Grade of pyrexia [Table 2]{Table 2}

The above table shows the number of patients with different grades of pyrexiaIt shows that 65.5% of patients are of low-grade pyrexia, 34.5% of patiens are of moderate-grade pyrexia and no patient had high-grade pyrexia in our studyMost of the patients with low-grade pyrexia were due to URTI, PUO, enteric fever, and tuberculosis (TB)Patients with moderate-grade fever had malaria, UTIs, and dengue.

The maternal medical complication of pyrexia with pregnancy [Table 3]{Table 3}

The above table shows various medical complications that occurred in pregnant women with pyrexiaOverall anemia was the most common complication (36 cases)[6]Out of 36 cases of anemia, eight cases were of severe anemiaOther cases included pleural effusion (2%), pneumonia (2%), and dengue hemorrhagic fever (2%). These complications were due to specific etiologies.[6]

Distribution of fetal outcome according to the etiology of fever [Table 4]{Table 4}

A total of 50 patients have studied out of which two patients' fetal outcome was not available because they were delivered outsideThe above table shows hepatitis has a maximum adverse fetal outcomeIn UTIs adverse outcome is 63.6%In the case of PUO, there were 75% small for gestational age babies because in PUO the majority of adverse outcomes might be due to the presence of other factors such as anemia, previous preterm, and previous abortion.All cases of gestation corrected age (GCA) babies were observed in malariaIn all cases of GCA babies, there was a history of pyrexia in the first trimester as it affects the development of the embryo in uteroHepatitis, UTIs, and malaria are associated with more adverse fetal outcomes.[7] More aggressive management is to be done for the prevention of such outcomeThe total adverse fetal outcome was seen in 64.6% of the casesHence, it can be hypothesized that hyperthermia relates to the changes in the uterine environment which can affect fetal well-being.[7]

Total fetal outcome in pyrexia with pregnancy [Table 5]{Table 5}

It shows that 12% of the cases of pyrexia in pregnancy have fetal death which included miscarriage, IUD, and stillbirthOur study is not compatible with Anderson et al.[8] where only 4.8% of cases had fetal death, which is due to the sample size of our study. The study done by Anderson et al. included a large number of patients.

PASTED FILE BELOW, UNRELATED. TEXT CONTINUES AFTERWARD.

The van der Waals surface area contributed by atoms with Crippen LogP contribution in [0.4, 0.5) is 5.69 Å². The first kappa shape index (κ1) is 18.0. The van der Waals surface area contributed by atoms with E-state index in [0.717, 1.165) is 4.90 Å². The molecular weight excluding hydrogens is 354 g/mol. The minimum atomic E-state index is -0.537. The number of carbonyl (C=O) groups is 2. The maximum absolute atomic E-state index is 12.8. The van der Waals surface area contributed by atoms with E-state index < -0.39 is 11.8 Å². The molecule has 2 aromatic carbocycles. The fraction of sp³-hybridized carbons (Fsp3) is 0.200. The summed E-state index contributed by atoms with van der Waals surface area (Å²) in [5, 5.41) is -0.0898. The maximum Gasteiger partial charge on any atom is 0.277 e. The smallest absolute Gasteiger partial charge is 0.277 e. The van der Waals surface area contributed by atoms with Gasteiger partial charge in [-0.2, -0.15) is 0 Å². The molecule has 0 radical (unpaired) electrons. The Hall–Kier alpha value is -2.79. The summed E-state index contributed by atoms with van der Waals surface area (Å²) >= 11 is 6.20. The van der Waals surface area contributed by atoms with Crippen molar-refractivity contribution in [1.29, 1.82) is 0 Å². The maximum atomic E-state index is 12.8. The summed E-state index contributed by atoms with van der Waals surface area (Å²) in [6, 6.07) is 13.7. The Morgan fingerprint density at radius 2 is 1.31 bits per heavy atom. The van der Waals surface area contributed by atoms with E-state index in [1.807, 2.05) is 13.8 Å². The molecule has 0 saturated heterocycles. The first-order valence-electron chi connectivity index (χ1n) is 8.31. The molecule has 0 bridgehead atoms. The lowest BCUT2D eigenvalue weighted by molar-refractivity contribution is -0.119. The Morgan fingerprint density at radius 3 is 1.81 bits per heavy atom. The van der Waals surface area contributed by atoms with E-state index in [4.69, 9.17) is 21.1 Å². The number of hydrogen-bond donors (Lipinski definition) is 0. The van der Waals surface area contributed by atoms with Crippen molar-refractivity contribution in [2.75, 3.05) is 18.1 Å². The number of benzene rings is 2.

Conclusion



Following a prospective study of pyrexia with pregnancy in 50 cases, the following could be concluded.

The admission rate of pyrexia with pregnancy was 1.8% of antenatal indoor patientsThe majority of the patients belong to the poor and middle socioeconomic classAir- and vector-borne diseases were commonly present in patients as well as family memberThe first majority group of patients were of UTIs and URTIs. The second majority group of patients were of malaria, dengue, enteric fever, and PUO. Most of the etiologies of pyrexia were preventable. The majority of the patients had low and moderate grades or pyrexiaAnemia was the most common complication observed with pyrexia in pregnancy. It may be due to nutritional deficiencies or due to infection but most of the cases of severe anemia were observed in malaria, pneumonia, and pleural effusion in respiratory infection. No statistical associations were observed between demographic characteristics and maternal medical complicationsThe specific maternal medical complication rate was higher in TB, lower respiratory tract infection, malaria, and dengue. The adverse fetal outcome was observed in cases of hepatitis, PUO, UTIs, and malaria. Fetal complications were numerous than maternal complications. All GCA fetuses had a history of pyrexia in the first trimester of pregnancyTotal fetal wastage was higher in comparison to the general group of patients. No maternal mortality was noted in our study.

Financial support and sponsorship

Nil.

Conflicts of interest

There are no conflicts of interest.